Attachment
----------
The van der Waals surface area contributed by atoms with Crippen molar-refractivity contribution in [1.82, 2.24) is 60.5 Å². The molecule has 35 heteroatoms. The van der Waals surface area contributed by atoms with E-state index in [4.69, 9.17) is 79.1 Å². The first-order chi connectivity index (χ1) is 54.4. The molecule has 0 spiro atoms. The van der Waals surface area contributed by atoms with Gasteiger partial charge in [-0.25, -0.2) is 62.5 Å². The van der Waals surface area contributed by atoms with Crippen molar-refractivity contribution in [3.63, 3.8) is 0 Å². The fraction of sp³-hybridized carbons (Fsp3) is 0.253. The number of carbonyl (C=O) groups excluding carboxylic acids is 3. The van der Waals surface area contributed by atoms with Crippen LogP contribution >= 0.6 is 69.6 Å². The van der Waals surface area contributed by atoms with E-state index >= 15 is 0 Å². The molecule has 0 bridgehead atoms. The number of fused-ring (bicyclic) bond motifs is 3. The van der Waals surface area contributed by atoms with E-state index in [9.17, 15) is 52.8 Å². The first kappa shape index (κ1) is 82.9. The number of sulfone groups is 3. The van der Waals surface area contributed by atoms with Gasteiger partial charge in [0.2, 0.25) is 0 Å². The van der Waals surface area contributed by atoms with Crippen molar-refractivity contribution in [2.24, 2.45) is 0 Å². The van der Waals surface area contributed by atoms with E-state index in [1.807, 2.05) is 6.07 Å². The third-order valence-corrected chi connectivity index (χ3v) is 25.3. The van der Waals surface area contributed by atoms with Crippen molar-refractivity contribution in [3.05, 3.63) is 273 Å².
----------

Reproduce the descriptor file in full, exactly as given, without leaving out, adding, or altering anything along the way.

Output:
The van der Waals surface area contributed by atoms with Crippen molar-refractivity contribution in [1.82, 2.24) is 60.5 Å². The molecule has 35 heteroatoms. The van der Waals surface area contributed by atoms with E-state index in [4.69, 9.17) is 79.1 Å². The first-order chi connectivity index (χ1) is 54.4. The molecule has 0 spiro atoms. The van der Waals surface area contributed by atoms with Gasteiger partial charge in [-0.25, -0.2) is 62.5 Å². The van der Waals surface area contributed by atoms with Crippen molar-refractivity contribution in [3.63, 3.8) is 0 Å². The fraction of sp³-hybridized carbons (Fsp3) is 0.253. The number of carbonyl (C=O) groups excluding carboxylic acids is 3. The van der Waals surface area contributed by atoms with Crippen LogP contribution >= 0.6 is 69.6 Å². The van der Waals surface area contributed by atoms with E-state index >= 15 is 0 Å². The molecule has 0 bridgehead atoms. The number of fused-ring (bicyclic) bond motifs is 3. The van der Waals surface area contributed by atoms with E-state index in [9.17, 15) is 52.8 Å². The first kappa shape index (κ1) is 82.9. The number of sulfone groups is 3. The van der Waals surface area contributed by atoms with Gasteiger partial charge in [0.2, 0.25) is 0 Å². The van der Waals surface area contributed by atoms with Crippen molar-refractivity contribution in [2.24, 2.45) is 0 Å². The van der Waals surface area contributed by atoms with E-state index in [1.807, 2.05) is 6.07 Å². The third-order valence-corrected chi connectivity index (χ3v) is 25.3. The van der Waals surface area contributed by atoms with Crippen molar-refractivity contribution in [3.05, 3.63) is 273 Å².